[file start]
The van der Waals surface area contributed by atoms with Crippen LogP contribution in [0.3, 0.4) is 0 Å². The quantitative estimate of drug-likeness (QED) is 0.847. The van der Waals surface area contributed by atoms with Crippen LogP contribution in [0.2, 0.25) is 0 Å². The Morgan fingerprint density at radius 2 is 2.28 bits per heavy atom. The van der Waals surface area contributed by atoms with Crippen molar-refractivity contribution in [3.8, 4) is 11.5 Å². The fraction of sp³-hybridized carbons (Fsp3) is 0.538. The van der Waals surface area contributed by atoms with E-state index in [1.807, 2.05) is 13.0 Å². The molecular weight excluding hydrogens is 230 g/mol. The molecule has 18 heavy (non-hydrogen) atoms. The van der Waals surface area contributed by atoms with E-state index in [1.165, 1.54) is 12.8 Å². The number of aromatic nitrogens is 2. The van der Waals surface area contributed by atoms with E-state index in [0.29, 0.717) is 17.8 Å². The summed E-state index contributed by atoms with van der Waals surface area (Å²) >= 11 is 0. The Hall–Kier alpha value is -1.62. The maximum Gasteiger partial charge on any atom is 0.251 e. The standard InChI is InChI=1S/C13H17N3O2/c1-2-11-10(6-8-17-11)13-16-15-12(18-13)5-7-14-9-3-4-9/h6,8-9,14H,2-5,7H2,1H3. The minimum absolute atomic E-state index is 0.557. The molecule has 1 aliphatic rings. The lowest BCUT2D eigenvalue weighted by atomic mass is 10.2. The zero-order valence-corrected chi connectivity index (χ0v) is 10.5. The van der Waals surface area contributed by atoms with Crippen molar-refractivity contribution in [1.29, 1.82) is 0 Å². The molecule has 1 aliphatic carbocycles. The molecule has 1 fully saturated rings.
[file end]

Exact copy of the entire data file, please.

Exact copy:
The van der Waals surface area contributed by atoms with Crippen LogP contribution in [0.3, 0.4) is 0 Å². The quantitative estimate of drug-likeness (QED) is 0.847. The van der Waals surface area contributed by atoms with Crippen LogP contribution in [0.2, 0.25) is 0 Å². The Morgan fingerprint density at radius 2 is 2.28 bits per heavy atom. The van der Waals surface area contributed by atoms with Crippen molar-refractivity contribution in [3.8, 4) is 11.5 Å². The fraction of sp³-hybridized carbons (Fsp3) is 0.538. The van der Waals surface area contributed by atoms with E-state index in [1.807, 2.05) is 13.0 Å². The molecular weight excluding hydrogens is 230 g/mol. The molecule has 18 heavy (non-hydrogen) atoms. The van der Waals surface area contributed by atoms with E-state index in [1.165, 1.54) is 12.8 Å². The number of aromatic nitrogens is 2. The van der Waals surface area contributed by atoms with E-state index in [0.29, 0.717) is 17.8 Å². The summed E-state index contributed by atoms with van der Waals surface area (Å²) >= 11 is 0. The Hall–Kier alpha value is -1.62. The maximum Gasteiger partial charge on any atom is 0.251 e. The standard InChI is InChI=1S/C13H17N3O2/c1-2-11-10(6-8-17-11)13-16-15-12(18-13)5-7-14-9-3-4-9/h6,8-9,14H,2-5,7H2,1H3. The minimum absolute atomic E-state index is 0.557. The molecule has 1 aliphatic rings. The lowest BCUT2D eigenvalue weighted by atomic mass is 10.2. The zero-order valence-corrected chi connectivity index (χ0v) is 10.5. The van der Waals surface area contributed by atoms with Crippen molar-refractivity contribution in [1.29, 1.82) is 0 Å². The molecule has 1 aliphatic carbocycles. The molecule has 1 fully saturated rings.